You will not be able to reform University, unless you reform and fully liberalize professions first. Professional registers should be abolished and confined to the matter of ethics and deontology. Succession taxes should be reintroduced and hardly enforced.
Any reform should focus more on students than on professors. The Governement should grant every student the same opportunities to study and, as a consequence, much more money should be spent for university students. If they are granted a monthly wage as it is in many European countries - provived that they really study and pass every exam - students are indeed free to move and choose the best universities, sharing their education experience with part time jobs and useful professional practice. Every student should be then free to choose the town where he wants to study and the courses he would like to attend. Best universities can make their exams very hard to pass if they want to select the best students, so they do not need so many entry barriers as they impose today.
By all means, provided that university professors should retire at 65 instead of 72, those who retire should not be immediately replaced. New researchers and professors should be selected gradually and indipendently by each University, according to a severe assessment process and granting them a wage wide enough to compete on the European work market.
Since the University reform is far from being a success, we must anyway hope that protests against it will give birth to a new generation of leaders who will be able to replace and heal the political cancer which is actually killing the country.
Le generazioni successive hanno finora conosciuto, specie nel nostro paese, un destino ben diverso rispetto a quella che ha vissuto il ’68. Quella venne alla maturità in modo pubblico e anche un po’ chiassoso, queste sono giunte e stanno giungendo all’età adulta nel silenzio e nel relativo disinteresse diffuso. Quella crebbe in una fase di sviluppo storicamente irripetibile e finiti gli anni del movimento si trovò saldamente insediata, se non proprio ai posti di comando quanto meno in buone posizioni sul mercato del lavoro specie intellettuale. Queste hanno vissuto decenni di occasioni ridotte e di aspettative limitate, trovandosi generalmente escluse, in quanto generazioni se non in quanto singoli individui, da tutte le posizioni significative nellle istituzioni, specialmente in quelle culturali.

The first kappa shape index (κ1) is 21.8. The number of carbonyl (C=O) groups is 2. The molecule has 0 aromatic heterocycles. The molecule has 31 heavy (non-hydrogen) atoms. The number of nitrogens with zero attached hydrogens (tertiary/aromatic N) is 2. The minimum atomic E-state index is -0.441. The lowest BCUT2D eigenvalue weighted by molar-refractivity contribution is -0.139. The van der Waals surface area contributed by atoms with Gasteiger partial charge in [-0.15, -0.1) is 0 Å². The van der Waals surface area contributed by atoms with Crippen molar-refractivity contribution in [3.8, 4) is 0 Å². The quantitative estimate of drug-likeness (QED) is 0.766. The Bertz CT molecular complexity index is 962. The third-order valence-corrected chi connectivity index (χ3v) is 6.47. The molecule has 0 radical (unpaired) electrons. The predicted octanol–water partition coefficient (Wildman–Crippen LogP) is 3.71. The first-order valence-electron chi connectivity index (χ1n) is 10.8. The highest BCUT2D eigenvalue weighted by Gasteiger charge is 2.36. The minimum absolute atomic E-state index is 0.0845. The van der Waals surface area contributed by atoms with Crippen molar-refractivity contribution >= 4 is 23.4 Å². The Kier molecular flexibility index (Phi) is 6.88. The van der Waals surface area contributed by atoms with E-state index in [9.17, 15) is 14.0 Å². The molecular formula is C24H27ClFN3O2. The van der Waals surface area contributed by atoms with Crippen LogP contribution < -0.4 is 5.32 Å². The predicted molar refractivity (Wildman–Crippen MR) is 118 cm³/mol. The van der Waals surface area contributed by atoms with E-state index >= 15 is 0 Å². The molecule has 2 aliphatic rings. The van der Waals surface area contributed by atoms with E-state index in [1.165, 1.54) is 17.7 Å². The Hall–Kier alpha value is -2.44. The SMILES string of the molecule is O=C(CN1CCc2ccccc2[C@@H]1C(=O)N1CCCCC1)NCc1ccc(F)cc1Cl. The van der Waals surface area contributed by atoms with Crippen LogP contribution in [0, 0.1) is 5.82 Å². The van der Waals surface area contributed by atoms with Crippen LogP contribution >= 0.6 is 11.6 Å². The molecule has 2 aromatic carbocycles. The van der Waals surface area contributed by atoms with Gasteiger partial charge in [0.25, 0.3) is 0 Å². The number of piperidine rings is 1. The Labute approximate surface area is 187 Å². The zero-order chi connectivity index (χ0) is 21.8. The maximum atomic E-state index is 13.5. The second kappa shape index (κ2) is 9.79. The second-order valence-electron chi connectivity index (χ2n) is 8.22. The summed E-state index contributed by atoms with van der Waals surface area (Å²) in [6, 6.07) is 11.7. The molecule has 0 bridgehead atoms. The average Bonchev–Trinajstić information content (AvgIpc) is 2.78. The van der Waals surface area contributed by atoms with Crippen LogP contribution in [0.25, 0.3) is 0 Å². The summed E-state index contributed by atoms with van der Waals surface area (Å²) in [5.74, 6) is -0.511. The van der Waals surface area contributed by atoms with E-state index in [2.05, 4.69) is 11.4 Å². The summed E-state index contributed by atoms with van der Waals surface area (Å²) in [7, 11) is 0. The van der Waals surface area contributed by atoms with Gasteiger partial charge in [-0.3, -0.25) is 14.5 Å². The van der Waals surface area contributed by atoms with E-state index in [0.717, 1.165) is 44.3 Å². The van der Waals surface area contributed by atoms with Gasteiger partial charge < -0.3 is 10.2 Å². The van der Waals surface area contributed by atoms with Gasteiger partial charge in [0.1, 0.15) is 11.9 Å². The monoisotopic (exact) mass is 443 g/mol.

[Up to now the following generations have known, especially in our country, a very different destiny from the generation who lived 1968. That generation came to maturity publicly and even a bit noisily; these ones instead have become and are becoming adult through silence and a relatively diffuse indifference. That one grew up during a period of development which can not be historically repeated and, when the years of the protests ended up, found herself steadily installed if not in command at least in good positions on the job market, especially within the intellectual job market. These ones have lived decades of reduced opportunities and scanty expectations, founding themselves generally excluded – as generations if not as individuals – from every significant position within the institutions, especially within the cultural institutions.]
(Peppino Ortoleva, I movimenti del ’68 in Europa e in America, 1998).
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(1) CNVSU, Comitato Nazionale di Valutazione del Sistema Universitario Statale.

(2) CIVR, Comitato di Indirizzo per la Valutazione della Ricerca.

(3) If we replace the GDP percentage with the Purchasing Power Standars, which "take into account the general price levels in each country and are the most appropriate unit when comparing expenditure figures between countries", the snapshot is pretty similar. Spending 6,312 PPS on secondary school, Italy is ranked 10th within the EU27. Austria is ranked 1st with 8,296 PPS, France is 4th with 7,519 PPS, the UK is 5th with 6,963 PPS and Germany is 7th with 6,566 PPS (Eurostat, 5% of EU GDP Is Spent by Governments on Education, “Statistics in Focus”, 117/2008, p. 6).

(4) Gianni Toniolo,"Più selezione per i docenti universitari", Il Sole 24 Ore, January 9th 2009.

(5) "En Itaile, l'onde, la vague et la marée", Le monde diplomatique, January 2009.

(6) “Non permetteremo che vengano occupate scuole e università. [...] È una violenza, convoco Maroni per dargli indicazioni su come devono intervenire le forze dell'ordine. Lo Stato deve fare il suo ruolo garantendo il diritto degli studenti che vogliono studiare di entrare nelle classi e nelle aule.” (corriere.it).

(7) “Maroni dovrebbe fare quel che feci io quando ero ministro dell'Interno. [...] Lasciarli fare [gli universitari]. Ritirare le forze di polizia dalle strade e dalle università, infiltrare il movimento con agenti provocatori pronti a tutto, e lasciare che per una decina di giorni i manifestanti devastino i negozi, diano fuoco alle macchine e mettano a ferro e fuoco le città. [...] Dopo di che, forti del consenso popolare, il suono delle sirene delle ambulanze dovrà sovrastare quello delle auto di polizia e carabinieri.” (articolo21.info).

(8) Eddy Khaldi: "La droite privatise le rapport à l'école", L'hebdo des socialistes, January 3rd 2008, pp. 10-13. Interview by Fanny Costes.

(9) Valia Kaimaki, "Aux banques ils donnent de l'argent, aux jeunes ils offrent... des balles", Le monde diplomatique, January 2009, pp. 4-5.